In 1976, serendipity struck. Along with Rosen, Thaler went to a conference in California, where he met a young Israeli psychologist named Baruch Fischhoff, who told him about two psychologists unknown in economic circles named Daniel Kahneman and Amos Tversky. That led him to read a paper of theirs the next day, cataloguing systematic departures from the standard predictions of economic theory. As he read the paper, his “heart started pounding the way it might during the final minutes of a close game. The paper took me thirty minutes to read from start to finish, but my life had changed forever.” (In the last decades, a lot of people have had that reaction to reading Kahneman and Tversky, and Thaler as well.)
What particularly impressed Thaler, and where Kahneman and Tversky went beyond the social science of the time, was in demonstrating that people’s errors are not random but predictable. Economists of course knew that people made mistakes but believed the mistakes occurred randomly, and so canceled each other out, leaving intact predictions based on the rational actor model. Kahneman and Tversky showed that this assumption was wrong. For example, Kahneman and Tversky showed that in assessing risks, people use the “availability heuristic.” This is a mental shortcut, in which we assess risks not by engaging in statistical analysis but instead by asking whether we can easily think of events in which the relevant risks came to fruition. If you can think of recent thefts in your neighborhood, you might have a grossly inflated sense of the danger – and if you can’t, you might be far too complacent. The availability heuristic plays a big role in individual lives and in public policy, sometimes leading to both excessive and insufficient precautions.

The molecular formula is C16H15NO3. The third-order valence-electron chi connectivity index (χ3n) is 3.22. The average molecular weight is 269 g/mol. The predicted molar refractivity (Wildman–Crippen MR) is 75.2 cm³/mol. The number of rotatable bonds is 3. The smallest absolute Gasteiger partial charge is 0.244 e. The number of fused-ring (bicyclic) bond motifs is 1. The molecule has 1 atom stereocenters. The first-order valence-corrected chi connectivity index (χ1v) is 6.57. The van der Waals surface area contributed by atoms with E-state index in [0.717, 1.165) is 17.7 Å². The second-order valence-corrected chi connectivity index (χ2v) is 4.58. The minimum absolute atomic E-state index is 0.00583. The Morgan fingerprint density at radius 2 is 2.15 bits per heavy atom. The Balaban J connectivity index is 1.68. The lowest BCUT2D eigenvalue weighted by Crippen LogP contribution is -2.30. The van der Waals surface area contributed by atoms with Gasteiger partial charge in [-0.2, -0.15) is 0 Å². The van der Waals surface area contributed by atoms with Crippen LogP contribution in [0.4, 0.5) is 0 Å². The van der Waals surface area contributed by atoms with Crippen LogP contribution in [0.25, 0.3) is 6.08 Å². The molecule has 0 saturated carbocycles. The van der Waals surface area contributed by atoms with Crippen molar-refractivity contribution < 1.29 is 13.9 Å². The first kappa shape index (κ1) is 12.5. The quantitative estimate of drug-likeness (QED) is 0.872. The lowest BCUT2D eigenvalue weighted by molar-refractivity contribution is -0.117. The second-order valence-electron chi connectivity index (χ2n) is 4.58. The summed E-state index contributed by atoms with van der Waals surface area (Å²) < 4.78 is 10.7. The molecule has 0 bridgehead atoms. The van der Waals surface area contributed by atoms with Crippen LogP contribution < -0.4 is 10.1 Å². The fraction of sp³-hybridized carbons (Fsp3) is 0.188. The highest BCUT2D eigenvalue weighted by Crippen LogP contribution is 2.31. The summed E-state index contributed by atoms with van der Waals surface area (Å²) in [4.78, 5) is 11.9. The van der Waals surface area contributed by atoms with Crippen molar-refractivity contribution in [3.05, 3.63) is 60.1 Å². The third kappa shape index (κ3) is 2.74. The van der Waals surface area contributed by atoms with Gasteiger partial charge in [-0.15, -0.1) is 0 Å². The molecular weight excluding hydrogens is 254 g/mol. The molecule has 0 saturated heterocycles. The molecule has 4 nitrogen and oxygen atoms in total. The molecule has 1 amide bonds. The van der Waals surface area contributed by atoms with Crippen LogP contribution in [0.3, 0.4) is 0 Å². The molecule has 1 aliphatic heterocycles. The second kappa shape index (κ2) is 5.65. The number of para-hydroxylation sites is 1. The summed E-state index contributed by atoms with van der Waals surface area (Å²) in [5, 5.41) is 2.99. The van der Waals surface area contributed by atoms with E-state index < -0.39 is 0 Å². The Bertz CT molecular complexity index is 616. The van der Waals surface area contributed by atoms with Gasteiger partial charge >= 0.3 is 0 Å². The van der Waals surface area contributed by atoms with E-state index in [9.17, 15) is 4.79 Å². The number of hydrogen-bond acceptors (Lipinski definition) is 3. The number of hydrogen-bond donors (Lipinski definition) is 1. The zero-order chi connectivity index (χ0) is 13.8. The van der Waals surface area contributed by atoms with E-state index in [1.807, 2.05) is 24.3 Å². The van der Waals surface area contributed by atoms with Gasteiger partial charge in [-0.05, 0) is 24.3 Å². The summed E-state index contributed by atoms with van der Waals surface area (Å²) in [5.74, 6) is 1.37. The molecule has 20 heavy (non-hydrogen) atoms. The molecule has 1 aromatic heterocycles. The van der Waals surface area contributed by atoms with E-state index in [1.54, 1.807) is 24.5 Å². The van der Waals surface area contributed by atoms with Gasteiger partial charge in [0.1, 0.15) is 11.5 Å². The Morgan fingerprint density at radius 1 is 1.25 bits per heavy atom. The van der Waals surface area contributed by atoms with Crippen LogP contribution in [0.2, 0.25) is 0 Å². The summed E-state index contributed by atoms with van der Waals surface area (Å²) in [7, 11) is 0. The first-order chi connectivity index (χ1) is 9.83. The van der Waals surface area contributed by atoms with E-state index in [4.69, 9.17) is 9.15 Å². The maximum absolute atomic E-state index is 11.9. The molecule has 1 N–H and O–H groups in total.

Kahneman and Tversky also emphasized the importance of “framing.” Suppose that your doctor asks you to consider whether to have some operation for a serious illness, and he tells you that of 100 people who have that operation, 90 are alive after five years. You might well ask him to go forward. But suppose he tells you that of 100 people who have the operation, 10 are dead after five years. You might well hesitate. The influence of “frames” shows the pervasive impact of supposedly irrelevant factors (in Thaler’s shorthand, SIFs), which economic theory deems immaterial, but which can have a large effect on what people end up doing.